He explains the tendency towards "organisational fetishism", in which the goal is subordinated to the defence and consolidation of the apparatus. This breeds a new social layer — the working-class bureaucracy which displays an increasingly conservative outlook. Unwilling to struggle for fear of losing past gains and enjoying material privileges, it eventually assimilates into more upper class circles and adopts their outlook.

Mandel traces the origin of the modern capitalist state and

its function and its relationship to bureaucracy. The state and para-state bureaucracy acts in a similar way to the working-class bureaucracy. Though it is funded by taxes of workers, it often acts in direct contradiction to their interests. It thereby discredits the very idea of social services and public ownership.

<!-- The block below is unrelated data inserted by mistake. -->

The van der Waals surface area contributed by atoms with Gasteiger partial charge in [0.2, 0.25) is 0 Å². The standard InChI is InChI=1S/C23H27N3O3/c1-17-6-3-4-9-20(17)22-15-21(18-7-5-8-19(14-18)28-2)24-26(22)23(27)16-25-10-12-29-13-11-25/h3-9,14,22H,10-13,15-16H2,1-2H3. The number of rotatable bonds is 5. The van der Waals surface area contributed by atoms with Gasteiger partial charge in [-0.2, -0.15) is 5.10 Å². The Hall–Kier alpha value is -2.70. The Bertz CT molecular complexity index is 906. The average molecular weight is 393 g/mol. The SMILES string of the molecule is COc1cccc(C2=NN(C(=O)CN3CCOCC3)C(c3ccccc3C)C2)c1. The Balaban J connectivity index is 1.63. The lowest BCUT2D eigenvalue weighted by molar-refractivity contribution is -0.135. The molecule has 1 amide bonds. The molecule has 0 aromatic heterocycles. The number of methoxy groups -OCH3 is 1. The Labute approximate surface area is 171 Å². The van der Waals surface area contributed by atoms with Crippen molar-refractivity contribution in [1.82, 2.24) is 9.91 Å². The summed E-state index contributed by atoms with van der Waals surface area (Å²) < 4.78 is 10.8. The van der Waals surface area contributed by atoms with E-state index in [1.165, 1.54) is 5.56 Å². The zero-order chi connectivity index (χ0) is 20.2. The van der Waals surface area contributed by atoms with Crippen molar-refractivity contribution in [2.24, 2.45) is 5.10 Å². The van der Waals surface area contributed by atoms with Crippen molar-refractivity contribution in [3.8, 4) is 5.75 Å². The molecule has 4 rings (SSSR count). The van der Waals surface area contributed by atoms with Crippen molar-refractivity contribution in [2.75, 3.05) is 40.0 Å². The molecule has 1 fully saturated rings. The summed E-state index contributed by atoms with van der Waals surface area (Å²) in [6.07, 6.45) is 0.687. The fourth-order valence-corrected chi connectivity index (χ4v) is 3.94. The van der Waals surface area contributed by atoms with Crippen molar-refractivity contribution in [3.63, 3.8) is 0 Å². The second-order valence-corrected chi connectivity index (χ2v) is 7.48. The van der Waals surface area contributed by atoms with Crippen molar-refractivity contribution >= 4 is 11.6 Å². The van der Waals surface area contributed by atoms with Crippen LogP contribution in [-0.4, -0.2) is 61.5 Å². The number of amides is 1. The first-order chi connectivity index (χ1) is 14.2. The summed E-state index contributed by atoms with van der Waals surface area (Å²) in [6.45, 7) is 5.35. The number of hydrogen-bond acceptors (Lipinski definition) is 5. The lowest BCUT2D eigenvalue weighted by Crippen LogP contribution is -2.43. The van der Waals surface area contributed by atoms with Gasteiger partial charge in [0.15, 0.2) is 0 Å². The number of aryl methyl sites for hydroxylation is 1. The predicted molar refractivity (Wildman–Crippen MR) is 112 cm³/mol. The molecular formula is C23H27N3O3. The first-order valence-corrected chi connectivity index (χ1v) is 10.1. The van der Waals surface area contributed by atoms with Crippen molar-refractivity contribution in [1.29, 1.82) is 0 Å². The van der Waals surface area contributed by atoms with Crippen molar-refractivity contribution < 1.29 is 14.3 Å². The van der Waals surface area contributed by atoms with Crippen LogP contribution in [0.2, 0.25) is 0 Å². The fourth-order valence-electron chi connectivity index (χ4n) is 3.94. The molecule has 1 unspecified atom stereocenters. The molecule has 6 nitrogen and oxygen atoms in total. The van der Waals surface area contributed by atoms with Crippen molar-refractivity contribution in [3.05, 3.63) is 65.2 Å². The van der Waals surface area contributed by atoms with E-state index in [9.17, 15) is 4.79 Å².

The bureaucracy's administrative ideology increasingly spawns economic policies that are virtually identical to those of bourgeois parties. The austerity programs of the Social Democratic governments in France, Spain and Italy are a case in point.

There are further insights into the military bureaucracy, Third World bureaucracy and bureaucracies of large capitalist firms, all with a relative degree of autonomy but in the final analysis subordinate to the interests of money. The question which breeds confusion is the degree of autonomy under different circumstances.